I am not satisfied with the learned Solicitor-General's explanation. It is not merely the lawyers who read an Act of Parliament. An Act of Parliament is read by those who have to work it, and it would be very valuable to put here and in every other part of the Bill where it is necessary as an advertisement, as a sign post, that no discriminatory action should be taken against) British interests, directly or indirectly. I want that to be written up quite plainly as a warning, like "trespassers will be prosecuted," for the direct or indirect information of all concerned. I am sure that the educative effect of an Act of Parliament in that sort of matter is very real. I would like to put this point to the learned Solicitor-General. It is all very well to say, as my hon. and learned Friend the Member for Central Nottingham (Mr. O'Connor) said, that these words are pure verbiage. I deprecate that attack on the most excellent draftsman who drafted the Bill. If you are going to scrutinise the words of this or any other Clause with a microscope, you will find a lot more verbiage. Let me ask the Committee to look at some later words. The Clause says: No ship registered in the United Kingdom shall be subjected directly or indirectly by or under any Federal or Provincial law to any treatment affecting either the ship herself, or her master, officers, crew … Is not the master an officer? Are not the officers part of the crew? How can it be said that of the three words two are not verbiage? The words "passengers or cargo" also appear, and I am sure that my hon. and learned Friend the Member for Central Nottingham would be capable of arguing that passengers were cargo if it suited him. The point of putting all these details into this Clause is to make it abundantly clear to those who are framing legislation in the Indian Legislatures that there must not be any unfair discrimination against British interests or anyone concerned with them, either directly or indirectly. If my hon. and learned Friend the Solicitor-General can only give as a reason why these words should be left out that they do not occur in other Clauses, then I say with my hon. Friend the Member for Torquay (Mr. C. Williams) that the obvious answer is that they should be inserted in other Clauses where they are appropriate.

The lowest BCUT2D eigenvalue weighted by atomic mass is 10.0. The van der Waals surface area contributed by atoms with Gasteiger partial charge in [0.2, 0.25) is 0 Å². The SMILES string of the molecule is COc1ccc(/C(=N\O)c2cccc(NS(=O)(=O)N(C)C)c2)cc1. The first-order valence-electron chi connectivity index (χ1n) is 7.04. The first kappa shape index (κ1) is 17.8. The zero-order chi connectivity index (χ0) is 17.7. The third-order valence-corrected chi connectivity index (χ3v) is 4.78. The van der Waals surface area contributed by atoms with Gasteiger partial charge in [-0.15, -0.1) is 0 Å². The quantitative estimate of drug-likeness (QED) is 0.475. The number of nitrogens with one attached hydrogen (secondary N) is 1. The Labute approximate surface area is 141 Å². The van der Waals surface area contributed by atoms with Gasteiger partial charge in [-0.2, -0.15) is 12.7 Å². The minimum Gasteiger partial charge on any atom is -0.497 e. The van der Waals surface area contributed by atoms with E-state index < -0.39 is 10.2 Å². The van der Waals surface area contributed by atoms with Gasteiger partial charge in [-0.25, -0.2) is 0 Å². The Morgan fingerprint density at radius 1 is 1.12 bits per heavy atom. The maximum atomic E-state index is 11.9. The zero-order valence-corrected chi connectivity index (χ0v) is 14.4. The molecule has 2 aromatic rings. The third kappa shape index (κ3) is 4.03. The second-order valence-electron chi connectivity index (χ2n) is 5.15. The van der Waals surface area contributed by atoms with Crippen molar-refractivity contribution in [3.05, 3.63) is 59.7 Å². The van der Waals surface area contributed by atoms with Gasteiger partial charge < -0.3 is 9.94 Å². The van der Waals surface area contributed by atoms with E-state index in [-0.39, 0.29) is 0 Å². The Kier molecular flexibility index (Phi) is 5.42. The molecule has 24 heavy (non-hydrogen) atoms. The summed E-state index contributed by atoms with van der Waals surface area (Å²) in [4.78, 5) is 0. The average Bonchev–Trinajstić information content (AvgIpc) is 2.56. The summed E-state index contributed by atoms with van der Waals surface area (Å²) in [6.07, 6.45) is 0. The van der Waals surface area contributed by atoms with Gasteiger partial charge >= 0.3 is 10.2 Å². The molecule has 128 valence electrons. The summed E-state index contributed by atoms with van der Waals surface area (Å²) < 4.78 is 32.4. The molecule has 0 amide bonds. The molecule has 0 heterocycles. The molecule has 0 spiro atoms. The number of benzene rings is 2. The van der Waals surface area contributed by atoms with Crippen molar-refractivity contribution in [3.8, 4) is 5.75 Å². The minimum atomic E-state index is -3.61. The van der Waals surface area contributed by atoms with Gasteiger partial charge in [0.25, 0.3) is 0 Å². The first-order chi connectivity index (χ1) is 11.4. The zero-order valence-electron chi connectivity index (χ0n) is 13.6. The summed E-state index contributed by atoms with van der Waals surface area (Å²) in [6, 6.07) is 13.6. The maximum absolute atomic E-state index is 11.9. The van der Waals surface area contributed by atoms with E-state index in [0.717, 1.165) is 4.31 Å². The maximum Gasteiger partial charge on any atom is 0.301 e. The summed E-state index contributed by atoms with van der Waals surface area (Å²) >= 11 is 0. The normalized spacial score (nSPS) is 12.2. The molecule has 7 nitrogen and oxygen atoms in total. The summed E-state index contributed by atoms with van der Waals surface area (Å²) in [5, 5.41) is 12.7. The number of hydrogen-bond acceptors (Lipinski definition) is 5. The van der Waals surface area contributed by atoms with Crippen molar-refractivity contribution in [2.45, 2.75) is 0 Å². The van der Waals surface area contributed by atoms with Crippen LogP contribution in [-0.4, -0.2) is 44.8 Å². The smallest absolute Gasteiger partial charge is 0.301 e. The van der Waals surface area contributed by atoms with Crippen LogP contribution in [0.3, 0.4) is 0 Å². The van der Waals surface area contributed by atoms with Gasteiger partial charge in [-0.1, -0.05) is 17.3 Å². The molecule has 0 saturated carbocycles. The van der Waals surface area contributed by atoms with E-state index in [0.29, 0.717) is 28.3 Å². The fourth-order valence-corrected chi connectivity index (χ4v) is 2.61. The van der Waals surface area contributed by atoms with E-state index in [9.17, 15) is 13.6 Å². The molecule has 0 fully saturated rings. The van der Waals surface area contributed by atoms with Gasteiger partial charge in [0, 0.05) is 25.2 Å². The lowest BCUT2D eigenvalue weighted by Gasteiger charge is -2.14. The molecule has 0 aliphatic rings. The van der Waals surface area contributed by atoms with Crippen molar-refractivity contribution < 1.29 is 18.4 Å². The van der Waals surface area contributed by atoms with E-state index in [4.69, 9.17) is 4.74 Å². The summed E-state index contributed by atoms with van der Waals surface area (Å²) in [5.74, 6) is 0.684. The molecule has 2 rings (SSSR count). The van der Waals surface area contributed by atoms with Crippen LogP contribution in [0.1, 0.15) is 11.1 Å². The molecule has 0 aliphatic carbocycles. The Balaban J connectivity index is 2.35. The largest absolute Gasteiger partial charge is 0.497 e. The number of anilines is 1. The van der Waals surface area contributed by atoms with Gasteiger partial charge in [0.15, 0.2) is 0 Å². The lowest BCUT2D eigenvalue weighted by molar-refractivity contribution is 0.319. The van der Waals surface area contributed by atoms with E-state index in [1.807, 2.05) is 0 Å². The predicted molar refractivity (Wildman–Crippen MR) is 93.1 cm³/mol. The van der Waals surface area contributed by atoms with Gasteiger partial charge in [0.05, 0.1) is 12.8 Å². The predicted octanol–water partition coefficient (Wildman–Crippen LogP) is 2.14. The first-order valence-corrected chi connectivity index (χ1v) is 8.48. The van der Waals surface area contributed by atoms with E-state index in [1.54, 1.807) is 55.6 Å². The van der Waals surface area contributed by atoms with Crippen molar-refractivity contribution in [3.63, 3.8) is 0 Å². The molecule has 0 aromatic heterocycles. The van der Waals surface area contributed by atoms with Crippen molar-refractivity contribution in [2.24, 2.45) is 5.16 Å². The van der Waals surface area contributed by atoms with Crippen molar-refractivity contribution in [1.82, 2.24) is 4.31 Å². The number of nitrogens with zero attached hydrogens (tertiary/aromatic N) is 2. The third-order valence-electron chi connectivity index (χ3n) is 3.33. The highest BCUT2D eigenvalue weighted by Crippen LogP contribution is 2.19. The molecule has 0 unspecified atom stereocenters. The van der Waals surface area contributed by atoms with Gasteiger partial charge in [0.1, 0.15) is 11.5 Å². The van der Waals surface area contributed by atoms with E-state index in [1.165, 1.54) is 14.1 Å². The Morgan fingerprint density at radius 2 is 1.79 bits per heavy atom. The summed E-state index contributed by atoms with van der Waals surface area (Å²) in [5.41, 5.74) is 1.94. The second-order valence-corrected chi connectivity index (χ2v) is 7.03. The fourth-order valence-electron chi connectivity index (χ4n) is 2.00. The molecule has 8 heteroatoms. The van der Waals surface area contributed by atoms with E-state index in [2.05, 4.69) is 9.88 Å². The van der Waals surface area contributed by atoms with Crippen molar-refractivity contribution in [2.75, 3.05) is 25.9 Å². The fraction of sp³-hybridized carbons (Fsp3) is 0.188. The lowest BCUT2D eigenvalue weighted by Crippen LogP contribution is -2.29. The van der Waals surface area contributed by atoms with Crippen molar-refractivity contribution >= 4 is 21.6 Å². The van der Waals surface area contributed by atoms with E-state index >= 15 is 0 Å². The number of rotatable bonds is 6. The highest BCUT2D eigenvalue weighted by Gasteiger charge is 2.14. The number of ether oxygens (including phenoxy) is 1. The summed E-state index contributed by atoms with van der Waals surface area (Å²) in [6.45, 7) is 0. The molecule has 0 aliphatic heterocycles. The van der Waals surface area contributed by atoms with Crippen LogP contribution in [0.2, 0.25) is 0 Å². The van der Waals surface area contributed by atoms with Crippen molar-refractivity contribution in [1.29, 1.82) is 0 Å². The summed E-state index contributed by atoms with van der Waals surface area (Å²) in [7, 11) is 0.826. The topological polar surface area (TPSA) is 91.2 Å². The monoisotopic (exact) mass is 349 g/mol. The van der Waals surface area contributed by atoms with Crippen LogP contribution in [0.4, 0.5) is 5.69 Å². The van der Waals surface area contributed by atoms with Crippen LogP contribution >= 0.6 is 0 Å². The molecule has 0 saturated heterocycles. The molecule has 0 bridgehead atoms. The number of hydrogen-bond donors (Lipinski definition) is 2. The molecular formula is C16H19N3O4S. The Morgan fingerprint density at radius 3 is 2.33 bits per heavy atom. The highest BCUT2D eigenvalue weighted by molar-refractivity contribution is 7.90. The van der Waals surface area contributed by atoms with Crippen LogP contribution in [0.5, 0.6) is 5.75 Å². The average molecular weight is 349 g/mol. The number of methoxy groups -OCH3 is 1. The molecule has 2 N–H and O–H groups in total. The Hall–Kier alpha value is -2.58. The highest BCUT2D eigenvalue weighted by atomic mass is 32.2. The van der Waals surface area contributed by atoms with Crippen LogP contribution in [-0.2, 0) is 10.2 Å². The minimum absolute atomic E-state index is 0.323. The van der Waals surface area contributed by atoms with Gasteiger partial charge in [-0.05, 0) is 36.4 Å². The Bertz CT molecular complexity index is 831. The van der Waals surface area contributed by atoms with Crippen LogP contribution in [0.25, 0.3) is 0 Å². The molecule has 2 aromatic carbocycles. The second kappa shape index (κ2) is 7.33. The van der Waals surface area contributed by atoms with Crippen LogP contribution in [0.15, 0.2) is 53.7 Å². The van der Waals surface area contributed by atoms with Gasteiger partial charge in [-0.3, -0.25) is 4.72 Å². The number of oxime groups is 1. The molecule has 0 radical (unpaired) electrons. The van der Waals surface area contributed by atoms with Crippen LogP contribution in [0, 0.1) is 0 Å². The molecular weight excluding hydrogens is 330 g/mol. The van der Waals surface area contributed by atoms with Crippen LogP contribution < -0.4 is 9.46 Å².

I can assure the Government that there is no matter on which commercial circles in this country are more apprehensive than indirect discrimination against British trade under these tremendous powers. If the Government persist with this Amendment, I propose to divide the Committee, but I do not desire to do so if we are given a promise that the Government will reconsider the matter between now and the Report stage. It would make a very bad impression if the Government, in order to strike out these words, should force us to divide. I believe their deletion would concede a principle which is of very great importance to British trade. We should be saying that in this Constitution Act we are not going to refer to the danger of indirect discrimination, and to that extent we should weaken those safeguards which have been put into the Bill in favour of fair play for British trade.

10.26 p.m.


I am sorry to hear my Noble Friend say that he intends to divide the Committee upon this Amendment if the Government persist in it.


Why not?


I suppose I may say that I am sorry. I am sorry because my Noble Friend and the Government are indeed at one. The only thing we differ about is a question of drafting. As my hon. and learned Friend the Member for Central Nottingham (Mr. O'Connor) quite truly said, "If you subject a man to taxation indirectly, or to discrimination indirectly, you subject him to that taxation or that discrimination, and you do not really save him from it by using the word 'indirectly'." In answer to those who say that these words ought to be left out it has been said that they ought to be put in everywhere else in the Bill, as a signpost or a finger-post to show that there must be no indirect discrimination. Anyone who looks at the number of places in the Bill in which it would be necessary to insert the words "directly or indirectly" if that view prevailed, will feel that they might as well be sprinkled in with a pepper pot. We should have to scatter the words "directly or indirectly" all over the Bill, and even then it would probably be found that we had omitted them at several points where they ought to be inserted, and the argument would then be that as they had not been inserted in those particular places there was no intention to legislate against indirect discrimination at those points.